Csr: Small: Collaborative Research: An Integrated Approach To Performance Modeling And Optimization Of Big-Data Scientific Workflows

Description

Next-generation e-science is producing colossal amounts of data, commonly known as Big Data, on the order of terabyte at present and petabyte or even exabyte in the predictable future. These scientific applications typically feature data- and network-intensive workflows comprised of computing modules with intricate inter-module dependencies. Application users oftentimes need to manually configure their computing workflows in distributed environments in an ad-hoc manner, which significantly limits the productivity of scientists and constrains the utilization of resources.

The end-to-end performance of big data scientific workflows depends on both the mapping scheme that determines module assignment and the scheduling policy that determines resource allocation. These two aspects of a workflow-based research process are traditionally treated as two sEnvironmental Protection Agencyrate topics, and the interactions between them have not been fully explored. As the scale and complexity of scientific workflows and network environments rapidly increase, each individual aspect of performance optimization has limited success. This research is an in-depth investigation into workflow execution dynamics in resource sharing environments to explore the interactions between workflow mapping and node scheduling on a unified application-support platform. The idea is to build a three-layer workflow optimization architecture that seamlessly integrates three interrelated components based on rigorous algorithmic design, theoretical dynamics analysis, and real network implementation, deployment, and evaluation. The successful completion of this project will provide a solid mathematical foundation for the analysis and control of system dynamics of big data scientific workflows, produce a suite of cooperative mapping and scheduling optimization solutions to facilitate scientific collaborations, and add an additional level of intelligence to existing workflow engines widely adopted in the current grid and cloud computing middleware. The resulting workflow optimization solutions will benefit a broad spectrum of workflow-based scientific applications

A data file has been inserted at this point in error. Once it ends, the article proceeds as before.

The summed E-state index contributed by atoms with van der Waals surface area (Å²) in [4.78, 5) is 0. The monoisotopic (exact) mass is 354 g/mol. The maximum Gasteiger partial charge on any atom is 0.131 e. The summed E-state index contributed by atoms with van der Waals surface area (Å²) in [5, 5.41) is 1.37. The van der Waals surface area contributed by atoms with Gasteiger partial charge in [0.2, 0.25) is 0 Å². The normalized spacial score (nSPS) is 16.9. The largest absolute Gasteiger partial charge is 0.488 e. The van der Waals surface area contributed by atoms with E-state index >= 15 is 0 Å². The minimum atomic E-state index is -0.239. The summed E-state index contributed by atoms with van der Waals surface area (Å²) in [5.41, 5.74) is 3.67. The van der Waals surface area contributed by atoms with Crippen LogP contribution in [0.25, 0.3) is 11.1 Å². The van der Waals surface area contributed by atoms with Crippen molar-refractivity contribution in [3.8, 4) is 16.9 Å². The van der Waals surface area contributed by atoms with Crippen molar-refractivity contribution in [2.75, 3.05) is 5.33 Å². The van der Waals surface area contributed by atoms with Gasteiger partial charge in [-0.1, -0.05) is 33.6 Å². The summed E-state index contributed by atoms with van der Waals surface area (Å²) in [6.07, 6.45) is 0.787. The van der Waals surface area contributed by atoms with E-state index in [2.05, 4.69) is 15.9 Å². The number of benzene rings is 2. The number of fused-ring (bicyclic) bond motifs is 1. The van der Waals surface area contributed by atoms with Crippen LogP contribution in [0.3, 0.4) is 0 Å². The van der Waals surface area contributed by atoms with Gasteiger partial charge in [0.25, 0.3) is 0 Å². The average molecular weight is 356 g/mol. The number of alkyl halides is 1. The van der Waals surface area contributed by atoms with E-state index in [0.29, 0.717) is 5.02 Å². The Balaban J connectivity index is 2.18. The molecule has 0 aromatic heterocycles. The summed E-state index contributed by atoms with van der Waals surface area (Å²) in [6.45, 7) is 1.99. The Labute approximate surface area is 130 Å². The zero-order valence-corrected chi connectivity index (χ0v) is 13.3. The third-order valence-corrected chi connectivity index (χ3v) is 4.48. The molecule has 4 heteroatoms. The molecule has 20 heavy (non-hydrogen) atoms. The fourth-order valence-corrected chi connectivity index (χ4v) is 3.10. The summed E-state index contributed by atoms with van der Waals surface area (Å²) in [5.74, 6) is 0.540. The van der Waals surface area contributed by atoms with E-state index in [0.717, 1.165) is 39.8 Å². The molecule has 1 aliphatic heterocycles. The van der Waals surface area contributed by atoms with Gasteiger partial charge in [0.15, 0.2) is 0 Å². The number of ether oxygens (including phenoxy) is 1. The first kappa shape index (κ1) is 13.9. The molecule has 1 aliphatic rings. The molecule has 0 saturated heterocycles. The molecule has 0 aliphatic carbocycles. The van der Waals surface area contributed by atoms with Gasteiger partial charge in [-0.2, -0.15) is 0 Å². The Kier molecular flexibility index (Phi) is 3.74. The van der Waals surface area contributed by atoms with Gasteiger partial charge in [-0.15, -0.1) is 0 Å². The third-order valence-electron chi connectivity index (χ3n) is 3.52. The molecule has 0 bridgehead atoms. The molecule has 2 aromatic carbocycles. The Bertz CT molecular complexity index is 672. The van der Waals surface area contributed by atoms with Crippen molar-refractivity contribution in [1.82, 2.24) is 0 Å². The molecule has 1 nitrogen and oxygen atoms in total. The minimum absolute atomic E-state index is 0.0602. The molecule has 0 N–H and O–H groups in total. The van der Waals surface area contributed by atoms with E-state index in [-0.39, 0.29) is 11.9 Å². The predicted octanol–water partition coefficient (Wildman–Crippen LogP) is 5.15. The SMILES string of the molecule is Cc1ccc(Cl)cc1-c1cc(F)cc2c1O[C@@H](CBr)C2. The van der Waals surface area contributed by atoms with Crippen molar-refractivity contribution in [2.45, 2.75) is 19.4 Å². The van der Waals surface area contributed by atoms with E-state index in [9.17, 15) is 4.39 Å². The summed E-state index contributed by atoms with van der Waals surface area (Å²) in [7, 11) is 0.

StatusFinished
Effective start/end date8/28/159/30/17

Funding

  • National Science Foundation

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Scheduling
Grid computing
Cloud computing
Middleware
Dynamic analysis
Resource allocation
Dynamical systems
Productivity
Engines
Big data